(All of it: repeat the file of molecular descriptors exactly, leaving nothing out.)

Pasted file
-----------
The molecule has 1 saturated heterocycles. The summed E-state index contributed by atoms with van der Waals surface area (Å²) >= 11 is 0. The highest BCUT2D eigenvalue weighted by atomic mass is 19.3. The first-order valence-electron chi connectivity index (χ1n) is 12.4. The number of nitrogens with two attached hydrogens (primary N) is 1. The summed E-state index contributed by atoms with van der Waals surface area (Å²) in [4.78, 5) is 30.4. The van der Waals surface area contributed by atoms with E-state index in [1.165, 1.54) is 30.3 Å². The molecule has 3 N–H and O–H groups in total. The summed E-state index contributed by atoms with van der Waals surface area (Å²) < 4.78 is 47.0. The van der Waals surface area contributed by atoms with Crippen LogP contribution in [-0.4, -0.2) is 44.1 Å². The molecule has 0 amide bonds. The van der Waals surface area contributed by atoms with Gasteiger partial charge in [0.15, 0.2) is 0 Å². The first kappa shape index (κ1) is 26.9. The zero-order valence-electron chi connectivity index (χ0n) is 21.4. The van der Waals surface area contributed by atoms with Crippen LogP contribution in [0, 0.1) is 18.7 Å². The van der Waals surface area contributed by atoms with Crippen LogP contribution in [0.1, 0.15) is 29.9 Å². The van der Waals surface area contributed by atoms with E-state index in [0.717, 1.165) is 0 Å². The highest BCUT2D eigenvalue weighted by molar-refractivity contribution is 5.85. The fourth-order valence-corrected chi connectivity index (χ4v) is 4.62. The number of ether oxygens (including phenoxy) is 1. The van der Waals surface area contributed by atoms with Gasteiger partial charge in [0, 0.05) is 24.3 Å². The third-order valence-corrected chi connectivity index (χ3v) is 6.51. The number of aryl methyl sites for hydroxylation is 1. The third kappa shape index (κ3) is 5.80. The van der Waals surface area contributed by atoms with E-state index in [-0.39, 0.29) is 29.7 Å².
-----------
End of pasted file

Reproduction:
The molecule has 1 saturated heterocycles. The summed E-state index contributed by atoms with van der Waals surface area (Å²) >= 11 is 0. The highest BCUT2D eigenvalue weighted by atomic mass is 19.3. The first-order valence-electron chi connectivity index (χ1n) is 12.4. The number of nitrogens with two attached hydrogens (primary N) is 1. The summed E-state index contributed by atoms with van der Waals surface area (Å²) in [4.78, 5) is 30.4. The van der Waals surface area contributed by atoms with E-state index in [1.165, 1.54) is 30.3 Å². The molecule has 3 N–H and O–H groups in total. The summed E-state index contributed by atoms with van der Waals surface area (Å²) < 4.78 is 47.0. The van der Waals surface area contributed by atoms with Crippen LogP contribution in [-0.4, -0.2) is 44.1 Å². The molecule has 0 amide bonds. The van der Waals surface area contributed by atoms with Gasteiger partial charge in [0.15, 0.2) is 0 Å². The first kappa shape index (κ1) is 26.9. The zero-order valence-electron chi connectivity index (χ0n) is 21.4. The van der Waals surface area contributed by atoms with Crippen LogP contribution in [0, 0.1) is 18.7 Å². The van der Waals surface area contributed by atoms with Crippen LogP contribution in [0.1, 0.15) is 29.9 Å². The van der Waals surface area contributed by atoms with E-state index in [0.717, 1.165) is 0 Å². The highest BCUT2D eigenvalue weighted by molar-refractivity contribution is 5.85. The fourth-order valence-corrected chi connectivity index (χ4v) is 4.62. The number of ether oxygens (including phenoxy) is 1. The van der Waals surface area contributed by atoms with Gasteiger partial charge in [0, 0.05) is 24.3 Å². The third-order valence-corrected chi connectivity index (χ3v) is 6.51. The number of aryl methyl sites for hydroxylation is 1. The third kappa shape index (κ3) is 5.80. The van der Waals surface area contributed by atoms with E-state index in [-0.39, 0.29) is 29.7 Å².